• The creation of large telescopes and observatories, such as the Very Large Telescope (VLT), the Atacama Large Millimeter/submillimeter Array (ALMA), the Hubble Space Telescope and the Chandra X-ray Observatory. The Hubble mission in particular is emblematic of long-term commitment in space research with billions of dollars devoted to maintenance and several upgrades performed to keep the telescope functioning
  • The spendings in theoretical physics research. By combining theory and observation, mathematicians and physicists can see and predict how black holes impact their surroundings. In addition, the research around blackholes also enables us to achieve progress in other domains of science. For instance, black holes have helped prove important milestones in the field of physics such as Einstein’s theory of general relativity.
  • The development of new advanced technologies such as the Laser Interferometer Gravitational-Wave Observatory (LIGO). This advance too was used to detect gravitational waves produced by the collision of two black holes in 2015. The development of the LIGO has a required significant contribution amounting to more than $1 billion from the U.S. National Science Foundation and international partners.
  • The increase of financing dedicated to education through science museums, planetariums, public lectures, and educational materials. One emblematic example of the development of education around astrophysics is the Smithsonian Astrophysical Observatory which proactively reached the public to share findings about black holes and other celestial topics. This approach aims to raise awareness about the importance as well as the complexity of these objects.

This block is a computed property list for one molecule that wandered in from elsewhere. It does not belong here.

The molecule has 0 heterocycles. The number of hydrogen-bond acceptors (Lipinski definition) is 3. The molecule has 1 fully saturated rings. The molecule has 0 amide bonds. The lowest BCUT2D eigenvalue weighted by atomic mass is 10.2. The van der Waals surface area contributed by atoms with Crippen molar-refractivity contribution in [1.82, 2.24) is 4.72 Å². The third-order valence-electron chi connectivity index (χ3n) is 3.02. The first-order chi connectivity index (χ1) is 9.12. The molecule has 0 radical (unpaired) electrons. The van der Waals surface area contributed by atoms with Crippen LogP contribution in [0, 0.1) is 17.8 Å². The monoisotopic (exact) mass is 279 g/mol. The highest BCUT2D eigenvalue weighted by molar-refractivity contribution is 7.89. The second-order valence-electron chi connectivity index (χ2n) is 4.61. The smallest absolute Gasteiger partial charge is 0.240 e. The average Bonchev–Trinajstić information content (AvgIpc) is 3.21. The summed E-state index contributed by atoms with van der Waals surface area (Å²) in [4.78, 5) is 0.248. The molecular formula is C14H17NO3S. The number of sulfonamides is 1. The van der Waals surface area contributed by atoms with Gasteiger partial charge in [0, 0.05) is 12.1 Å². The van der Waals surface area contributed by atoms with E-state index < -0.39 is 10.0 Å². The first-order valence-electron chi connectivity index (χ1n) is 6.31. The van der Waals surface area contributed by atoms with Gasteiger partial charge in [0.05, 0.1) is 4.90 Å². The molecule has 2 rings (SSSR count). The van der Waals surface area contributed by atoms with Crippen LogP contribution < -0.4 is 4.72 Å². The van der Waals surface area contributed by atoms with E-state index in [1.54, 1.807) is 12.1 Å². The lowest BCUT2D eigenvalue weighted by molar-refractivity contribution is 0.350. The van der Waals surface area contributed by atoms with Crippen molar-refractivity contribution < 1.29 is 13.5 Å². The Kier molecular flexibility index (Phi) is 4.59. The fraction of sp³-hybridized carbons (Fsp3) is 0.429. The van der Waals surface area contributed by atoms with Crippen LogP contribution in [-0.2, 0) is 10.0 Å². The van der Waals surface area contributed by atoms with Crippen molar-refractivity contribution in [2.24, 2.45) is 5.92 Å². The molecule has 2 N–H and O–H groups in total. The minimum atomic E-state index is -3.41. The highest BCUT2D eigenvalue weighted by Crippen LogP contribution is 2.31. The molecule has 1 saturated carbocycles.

ALMA telescope in Chile

    In recent years, numerous missions have led to significant improvements and have attracted the attention of the whole scientific community. In 2019, the Event Horizon Telescope (ETH) has marked the history of astrophysics by capturing the first image of a black hole. The most promising research in this boiling area includes:

    • The observation of intermediate mass black holes. More precisely, how these medium-sized bodies impact their environment.
    • The hunt for black hole interactions with other astronomical objects. Among the different interactions we can cite the “disruption” events in which stars are torn apart and release significant amounts of intense light.


    In conclusion, the study of black holes is a fascinating and ongoing area of research that continues to captivate physicists and researchers around the world. These enigmatic objects hold many secrets that have yet to be uncovered, and new discoveries in this field will undoubtedly shape the future of science and technology for generations to come. From the creation and formation of black holes to the information paradox and the effects of their extreme gravity on surrounding matter, there are still many unanswered questions that challenge our current understanding of the universe. However, with the advancements in technology and the continued dedication of researchers and funding, we can be optimistic that we will continue to make progress in unraveling the mysteries of black holes and expanding our knowledge of the cosmos.

    Authors: Francesco Lovati, Elisa D’Errico, Elena Kybett Vinci

    Categories: Articles